All British horse racing on Thursday has been cancelled because of an outbreak of equine flu.
The decision by the British Horseracing Authority (BHA) comes after three vaccinated horses in an active yard tested positive for the disease.
Horses from the infected yard raced on Wednesday, potentially exposing a significant number of horses.
Four British meetings were scheduled for Thursday – Huntingdon, Doncaster, Ffos Las and Chelmsford.
Horses that have contracted equine flu can develop a high fever, coughing, nasal discharge and sometimes swelling of the lymph nodes. The incubation period is usually days but recovery can take weeks, or even months.
“The fact that the cases have been identified in vaccinated horses presents a cause for significant concern over welfare and the potential spread of the disease and the action to cancel racing has been viewed as necessary in order to restrict, as far as possible, the risk of further spread of the disease,” the BHA said in a statement.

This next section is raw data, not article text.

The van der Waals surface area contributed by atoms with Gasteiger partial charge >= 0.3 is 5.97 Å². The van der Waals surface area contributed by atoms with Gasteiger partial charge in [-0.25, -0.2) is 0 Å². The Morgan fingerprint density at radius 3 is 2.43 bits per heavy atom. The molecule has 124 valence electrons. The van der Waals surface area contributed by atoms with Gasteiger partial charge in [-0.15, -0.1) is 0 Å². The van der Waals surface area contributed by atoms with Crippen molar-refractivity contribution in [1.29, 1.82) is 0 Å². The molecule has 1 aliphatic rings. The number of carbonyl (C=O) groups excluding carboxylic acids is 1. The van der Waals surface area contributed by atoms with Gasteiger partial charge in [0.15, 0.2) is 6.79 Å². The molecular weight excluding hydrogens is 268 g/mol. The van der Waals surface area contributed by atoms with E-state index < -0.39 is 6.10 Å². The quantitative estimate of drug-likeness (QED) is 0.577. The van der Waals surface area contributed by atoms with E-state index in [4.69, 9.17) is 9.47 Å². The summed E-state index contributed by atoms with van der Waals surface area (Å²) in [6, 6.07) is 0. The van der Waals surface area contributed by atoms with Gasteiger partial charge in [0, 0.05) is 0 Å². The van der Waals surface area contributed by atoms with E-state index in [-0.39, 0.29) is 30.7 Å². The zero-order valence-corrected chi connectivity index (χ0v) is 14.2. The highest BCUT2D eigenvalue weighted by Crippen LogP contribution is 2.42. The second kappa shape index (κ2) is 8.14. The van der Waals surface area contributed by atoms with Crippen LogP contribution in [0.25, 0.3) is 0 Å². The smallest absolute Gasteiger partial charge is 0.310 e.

“The BHA has worked quickly to identify which yards could have potentially been exposed today and identify the further actions required.
“The BHA is presently communicating with yards potentially exposed to ensure appropriate quarantine and biosecurity measures are put in place and horse movements restricted to avoid possible further spread of the disease.
“The full extent of potential exposure is unknown and we are working quickly to understand as much as we can to assist our decision making.”
Since the start of 2019, there have been seven outbreaks of equine flu – in Essex, Cheshire, Derbyshire, Lincolnshire, Yorkshire and Suffolk.
The two cases in Suffolk involved thoroughbreds – one centred on eight vaccinated two-year-old horses and the other was six unvaccinated animals.